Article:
• Fig. 6 shows an operative diagram of the effects of the automatic control system of the "gain" of the optical sensor in function of the level of the global photogenerated current monitored during an initial phase of each cycle. In practice, the system of the invention that realizes an electronic shutter, has a first function that of establishing the maximum exposure time, in response to lower and lower illumination levels of the scene to be filmed.
  • Depending on the type of application of the sensor, such a maximum limit can be established in function, for example, of the ability of the human eye of perceiving images of increasing low luminance. This limiting function is easily implemented by defining a minimum threshold value of the global photogenerated current, that in the illustrated example of Fig. 6, may be 2µA, below which a maximum closing interval of the CKSTORE switches may correspond, so as to record an image in the form of electric charge stored in the storage capacitors Cs of the cells of the sensor, in a limit interval of about 10 ms.
  • Of course, if the sensor is to be used in certain image processing applications, for example in anticollision systems or in systems for preventing vehicles to go off course, where it is vital to ensure functionality of a real time analysis of the images picked up by the sensor even under very low luminance conditions (e.g. inside tunnels or during night travelling), such a minimum threshold can be lowered, consistently with the intrinsic signal to noise ratio characteristics of the photosensitive element or structure of the cells of the sensor.
  • As already mentioned, the system of the invention is based on a preventive estimate of luminance during a first phase of each frame acquisition cycle by sensing the level of the global current photogenerated by the whole array of photosensitive cells. The estimate of such a photogeneration level, directly tied to the irradiance of the filmed subject, may be realized by integrating the global photogenerated current on the integration capacitance of an appropriate charge amplifier, capable of producing a ramp signal whose gradient is representative of the level of the global photogenerated current.
  • Nevertheless, taking into account the relatively high capacitance of the lines, it is of paramount importance to ensure a coupling of very low impedance. Considering that the node is capable of picking up all the photogenerated current it has a considerable capacitance, it is fundamental that this node be a node of very low impedance to prevent deteriorating speed characteristics. Each photosensitive element loads this low impedance node with a capacitance that is the sum of the photodiode junction capacitance and of the storage capacitance. The sum of these two capacitances can be of about 500pF, which multiplied by the total number of cells, brings the value of the total capacitance to about 13nF. For these reasons it is highly recommendable to employ a dedicated coupling circuit between the node represented by the common current line to which all the photodiodes of the sensor are connected in an OR configuration through the respective CKREF switches, during the initial phase of each cycle.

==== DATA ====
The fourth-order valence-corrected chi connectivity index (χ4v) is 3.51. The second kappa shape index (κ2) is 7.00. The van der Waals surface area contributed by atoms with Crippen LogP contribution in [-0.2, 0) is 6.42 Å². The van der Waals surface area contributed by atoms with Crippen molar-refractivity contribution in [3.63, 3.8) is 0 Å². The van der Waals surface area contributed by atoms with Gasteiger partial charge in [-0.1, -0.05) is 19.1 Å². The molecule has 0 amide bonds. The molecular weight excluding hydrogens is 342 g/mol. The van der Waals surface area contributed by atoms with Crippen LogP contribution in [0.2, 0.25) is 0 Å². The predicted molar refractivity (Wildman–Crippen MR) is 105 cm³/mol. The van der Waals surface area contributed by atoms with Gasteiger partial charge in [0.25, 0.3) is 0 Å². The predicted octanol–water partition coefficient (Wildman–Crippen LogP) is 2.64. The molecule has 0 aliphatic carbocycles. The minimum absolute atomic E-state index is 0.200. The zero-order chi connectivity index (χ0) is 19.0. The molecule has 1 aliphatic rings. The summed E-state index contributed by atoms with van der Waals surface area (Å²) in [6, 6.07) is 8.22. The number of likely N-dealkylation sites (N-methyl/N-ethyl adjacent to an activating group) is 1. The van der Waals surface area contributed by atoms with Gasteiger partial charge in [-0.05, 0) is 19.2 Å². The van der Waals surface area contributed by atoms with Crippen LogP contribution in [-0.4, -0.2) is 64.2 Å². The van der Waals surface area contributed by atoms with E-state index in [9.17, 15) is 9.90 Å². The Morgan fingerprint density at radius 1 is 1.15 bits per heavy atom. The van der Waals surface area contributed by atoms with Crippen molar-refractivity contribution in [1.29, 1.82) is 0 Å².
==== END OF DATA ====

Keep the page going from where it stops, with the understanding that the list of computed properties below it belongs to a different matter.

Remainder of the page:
• Of course, any coupling circuit of low input impedance, known in the art, can be successfully used. A coupling circuit, particularly capable of providing a very low input impedance is described and illustrated in the article entitled: "The CMOS Negative Impedance Converter" by R. L. Brennan, T. R. Viswanathan and J. V. Hanson, IEEE Journal of Solid State Circuits, Vol. 23, No. 5, October 1988 (pages 1272-1275), whose content is herein incorporated by way of reference.
  • The circuit that processes the information relative to the illumination level of the scene provided by the gradient of the output ramp of a charge amplifier and generates a CKSTORE command whose duration is regulated in accordance with a law of inverse proportionality with the predetected level of the global photogenerated current, can be realized in different ways. As an alternative its function can be partially performed via software by arranging an analog-to-digital conversion of the primary information supplied by the charge amplifier of the global photogenerated current to provide a basic digital information that can be processed via software according to regulation criteria chosen by the operator.
  • An embodiment of the control circuit is shown in Fig. 7.
  • In the scheme of Fig. 7, the current generator Iph symbolically represents the whole sensor during a phase of OR connection of all the photosensitive elements through the respective CKREF switches to a unique output node through which is available the global photogenerated current.
  • The CURRENT DECOUPLER block has the function of providing a low coupling impedance with the output node represented by the common photogenerated current line. The input impedance of the CURRENT DECOUPLER block should have a value in the order of 10 ohms, and not higher than 100 ohms. The circuit described in the above mentioned article is perfectly fit for the purpose.